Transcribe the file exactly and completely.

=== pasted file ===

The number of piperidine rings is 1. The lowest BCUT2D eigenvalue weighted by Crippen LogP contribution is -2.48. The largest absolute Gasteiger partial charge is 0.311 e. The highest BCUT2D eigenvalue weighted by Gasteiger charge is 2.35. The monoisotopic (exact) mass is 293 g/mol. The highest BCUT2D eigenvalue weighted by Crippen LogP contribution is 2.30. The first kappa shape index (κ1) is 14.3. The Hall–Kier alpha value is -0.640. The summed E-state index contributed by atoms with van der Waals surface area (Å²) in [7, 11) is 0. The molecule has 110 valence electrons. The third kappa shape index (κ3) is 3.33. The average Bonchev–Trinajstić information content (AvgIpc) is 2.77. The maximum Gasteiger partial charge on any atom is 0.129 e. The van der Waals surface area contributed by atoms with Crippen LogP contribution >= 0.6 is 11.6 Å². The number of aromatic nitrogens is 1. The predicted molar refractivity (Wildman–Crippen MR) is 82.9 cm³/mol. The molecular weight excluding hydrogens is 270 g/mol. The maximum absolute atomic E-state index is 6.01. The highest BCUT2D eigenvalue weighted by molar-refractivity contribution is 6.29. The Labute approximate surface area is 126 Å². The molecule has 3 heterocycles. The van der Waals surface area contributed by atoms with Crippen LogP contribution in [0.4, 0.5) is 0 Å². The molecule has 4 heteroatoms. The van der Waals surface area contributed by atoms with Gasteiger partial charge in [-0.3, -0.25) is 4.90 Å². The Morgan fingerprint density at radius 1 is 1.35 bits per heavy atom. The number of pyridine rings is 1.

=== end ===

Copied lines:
The number of piperidine rings is 1. The lowest BCUT2D eigenvalue weighted by Crippen LogP contribution is -2.48. The largest absolute Gasteiger partial charge is 0.311 e. The highest BCUT2D eigenvalue weighted by Gasteiger charge is 2.35. The monoisotopic (exact) mass is 293 g/mol. The highest BCUT2D eigenvalue weighted by Crippen LogP contribution is 2.30. The first kappa shape index (κ1) is 14.3. The Hall–Kier alpha value is -0.640. The summed E-state index contributed by atoms with van der Waals surface area (Å²) in [7, 11) is 0. The molecule has 110 valence electrons. The third kappa shape index (κ3) is 3.33. The average Bonchev–Trinajstić information content (AvgIpc) is 2.77. The maximum Gasteiger partial charge on any atom is 0.129 e. The van der Waals surface area contributed by atoms with Crippen LogP contribution >= 0.6 is 11.6 Å². The number of aromatic nitrogens is 1. The predicted molar refractivity (Wildman–Crippen MR) is 82.9 cm³/mol. The molecular weight excluding hydrogens is 270 g/mol. The maximum absolute atomic E-state index is 6.01. The highest BCUT2D eigenvalue weighted by molar-refractivity contribution is 6.29. The Labute approximate surface area is 126 Å². The molecule has 3 heterocycles. The van der Waals surface area contributed by atoms with Crippen LogP contribution in [0.4, 0.5) is 0 Å². The molecule has 4 heteroatoms. The van der Waals surface area contributed by atoms with Gasteiger partial charge in [-0.3, -0.25) is 4.90 Å². The Morgan fingerprint density at radius 1 is 1.35 bits per heavy atom. The number of pyridine rings is 1.